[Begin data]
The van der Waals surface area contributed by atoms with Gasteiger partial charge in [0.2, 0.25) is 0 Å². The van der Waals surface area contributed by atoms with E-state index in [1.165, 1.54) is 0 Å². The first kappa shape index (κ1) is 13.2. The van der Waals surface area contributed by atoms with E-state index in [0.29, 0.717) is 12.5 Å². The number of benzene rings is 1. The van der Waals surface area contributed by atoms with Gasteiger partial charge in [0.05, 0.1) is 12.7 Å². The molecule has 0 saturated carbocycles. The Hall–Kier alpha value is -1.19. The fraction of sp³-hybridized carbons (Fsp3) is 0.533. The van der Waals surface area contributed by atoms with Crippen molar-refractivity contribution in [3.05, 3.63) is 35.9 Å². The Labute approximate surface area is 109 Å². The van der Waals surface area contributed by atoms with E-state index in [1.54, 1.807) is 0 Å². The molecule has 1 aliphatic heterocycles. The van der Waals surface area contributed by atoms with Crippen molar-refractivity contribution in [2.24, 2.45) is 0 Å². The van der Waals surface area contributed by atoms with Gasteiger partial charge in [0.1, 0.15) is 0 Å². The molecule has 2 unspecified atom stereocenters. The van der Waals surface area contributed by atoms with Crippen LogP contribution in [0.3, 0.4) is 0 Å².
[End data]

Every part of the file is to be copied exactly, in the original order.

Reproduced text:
The van der Waals surface area contributed by atoms with Gasteiger partial charge in [0.2, 0.25) is 0 Å². The van der Waals surface area contributed by atoms with E-state index in [1.165, 1.54) is 0 Å². The first kappa shape index (κ1) is 13.2. The van der Waals surface area contributed by atoms with E-state index in [0.29, 0.717) is 12.5 Å². The number of benzene rings is 1. The van der Waals surface area contributed by atoms with Gasteiger partial charge in [0.05, 0.1) is 12.7 Å². The molecule has 0 saturated carbocycles. The Hall–Kier alpha value is -1.19. The fraction of sp³-hybridized carbons (Fsp3) is 0.533. The van der Waals surface area contributed by atoms with Crippen molar-refractivity contribution in [3.05, 3.63) is 35.9 Å². The Labute approximate surface area is 109 Å². The van der Waals surface area contributed by atoms with E-state index in [1.54, 1.807) is 0 Å². The molecule has 1 aliphatic heterocycles. The van der Waals surface area contributed by atoms with Crippen molar-refractivity contribution in [2.24, 2.45) is 0 Å². The van der Waals surface area contributed by atoms with Gasteiger partial charge in [0.1, 0.15) is 0 Å². The molecule has 2 unspecified atom stereocenters. The van der Waals surface area contributed by atoms with Crippen LogP contribution in [0.3, 0.4) is 0 Å².